But if you are going to think along these latter lines you have got to think of four important matters: first of all, the cost; secondly, the staff; thirdly, the personality of the Minister; and fourthly, the question of foreign policy. As staff is tied up with cost I will take it first. The minimum I think would be a Minister, a First Secretary senior enough to act as Charge d'Affaires when the Minister was on leave, a Third Secretary who could be quite junior, and to some extent a learner, a Commercial Counsellor or Attache who could also do the work of the Trade Commissioner in New York, a clerical staff of probably three and a messenger. Allowing for adequate accommodation I do not believe you could do it under 12,000 a year. And unless you are prepared to put out a certain amount of capital, say 30,000, to buy or build a Legation you would have to spend an additional 2,000 at least on renting accommodation probably of an unsatisfactory nature-Canada has bought and South Africa has built. There might be a slight saving in the cost of the New York office although I rather doubt this. The Secretary of the South African Legation has kindly given me the figures regarding their Legation here. They own the Legation property, the land, building and furniture having cost them I understand about 30,000. The cost of the Legation staff for this year consisting of a Minister, one Secretary, two Attaches, a senior and two junior clerical assistants and a messenger will be 9,353; subsistence and transportation expenses cost another 800; printing, stationery, postage, telegrams, books, newspapers, etc., another 550; and the maintenance of the Legation another 300, or a total of 11,003. Their Consulate in New York costs another 5,865. Secondly, by the question of staff I mean that the Department of External Affairs must go on recruiting and training with a view to future development. It seems to me that we should have been doing more in that line the last couple of years, and that Hodgson's staff must be barely adequate for what it has to do at present, and makes no provision for fairly sudden expansion. My own feeling is that the appointment of a High Commissioner in Ottawa is at least as important, and, I believe, more important than the establishment of a Legation here. But that again is going to require a senior and junior External Affairs Officer as its staff, and whoever went as senior to either Washington or Ottawa should have had some considerable experience not only in Canberra but also in London, whilst the junior should have had at least an adequate period of training in the Department at Canberra. As to personality, I mean that we must have someone who can impress by both his knowledge and personality and not be a figurehead. I hope the time will come when you will do what Canada is doing and employ career External Affairs men.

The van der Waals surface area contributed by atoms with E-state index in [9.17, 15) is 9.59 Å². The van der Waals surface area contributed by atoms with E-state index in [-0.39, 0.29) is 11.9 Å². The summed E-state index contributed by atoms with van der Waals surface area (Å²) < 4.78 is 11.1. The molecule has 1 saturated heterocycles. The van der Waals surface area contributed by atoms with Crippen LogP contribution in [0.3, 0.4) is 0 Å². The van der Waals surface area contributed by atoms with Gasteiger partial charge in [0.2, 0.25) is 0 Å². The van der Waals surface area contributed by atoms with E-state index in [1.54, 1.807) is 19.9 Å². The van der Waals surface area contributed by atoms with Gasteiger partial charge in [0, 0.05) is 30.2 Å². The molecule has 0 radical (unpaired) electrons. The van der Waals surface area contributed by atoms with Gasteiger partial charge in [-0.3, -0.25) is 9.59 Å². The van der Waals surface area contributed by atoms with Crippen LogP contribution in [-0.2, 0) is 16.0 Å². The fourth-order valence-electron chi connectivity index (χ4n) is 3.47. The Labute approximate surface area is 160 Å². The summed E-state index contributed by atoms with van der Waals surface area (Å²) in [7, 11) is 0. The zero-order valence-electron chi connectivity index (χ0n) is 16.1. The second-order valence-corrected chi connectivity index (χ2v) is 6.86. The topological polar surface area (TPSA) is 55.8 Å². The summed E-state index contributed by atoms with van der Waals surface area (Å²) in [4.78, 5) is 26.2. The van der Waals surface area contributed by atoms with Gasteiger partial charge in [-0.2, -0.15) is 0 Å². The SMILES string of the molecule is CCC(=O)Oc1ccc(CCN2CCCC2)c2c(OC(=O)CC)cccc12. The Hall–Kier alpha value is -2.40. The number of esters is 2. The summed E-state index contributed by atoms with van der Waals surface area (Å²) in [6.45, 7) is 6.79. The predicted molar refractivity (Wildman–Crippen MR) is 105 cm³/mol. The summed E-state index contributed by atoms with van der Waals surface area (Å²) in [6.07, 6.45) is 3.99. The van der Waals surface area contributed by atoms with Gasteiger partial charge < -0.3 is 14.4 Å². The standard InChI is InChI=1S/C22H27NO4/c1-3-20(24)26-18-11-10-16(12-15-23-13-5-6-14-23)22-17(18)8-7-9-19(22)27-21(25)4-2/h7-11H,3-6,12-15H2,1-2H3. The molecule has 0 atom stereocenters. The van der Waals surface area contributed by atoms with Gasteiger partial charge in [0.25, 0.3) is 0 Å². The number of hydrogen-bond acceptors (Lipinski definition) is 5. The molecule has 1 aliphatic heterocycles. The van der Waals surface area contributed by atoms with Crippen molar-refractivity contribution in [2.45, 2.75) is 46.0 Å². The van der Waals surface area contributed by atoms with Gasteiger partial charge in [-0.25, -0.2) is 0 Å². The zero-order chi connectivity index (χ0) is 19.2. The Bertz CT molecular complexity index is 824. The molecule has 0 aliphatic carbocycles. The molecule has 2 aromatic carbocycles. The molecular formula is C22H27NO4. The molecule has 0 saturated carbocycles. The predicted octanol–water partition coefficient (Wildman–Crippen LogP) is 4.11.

Finally, by my reference to foreign policy I mean that these posts abroad are only going to be useful if we have passed from what I think of as the 'information' stage to the 'action' stage. By the former I mean the period during which the Department was more or less satisfied with collecting an adequate amount of information on any question that was likely to arise, so that it could, if the need arose, inform the Government of all the facts. By the 'action' stage which I take it we have now reached, I mean that the Department should have expanded to the extent that it is considering constantly any situation which may affect Australia in the remotest way on the facts in its possession and is stating from time to time in London or elsewhere its views as to the action that should be taken. I am saying this particularly in the light of my visit last week to Ottawa. There I feel they have built up a big Department of External Affairs and a numerous series of Missions abroad with very little use or effect, for my very definite impression is that they get very little if any more information in spite of their Mission than we get depending as we do on the Foreign Office, and that they have no policy on any subject except to do nothing or say nothing for fear that they may do or say the wrong thing. And of course our Legation would need to be supplied regularly with the fullest information of the Government's policy and action. I hope the above is not too long. You will I hope let S.M.B. [1] see it.

F. KEITH OFFICER

1 S.M. Bruce, High Commissioner in London, who arrived in Australia for consultation on 23 January 1939.

[FA: AA1975/5, 1939, AUSTRALIA-REPRESENTATION (DIPL.) IN WASHINGTON]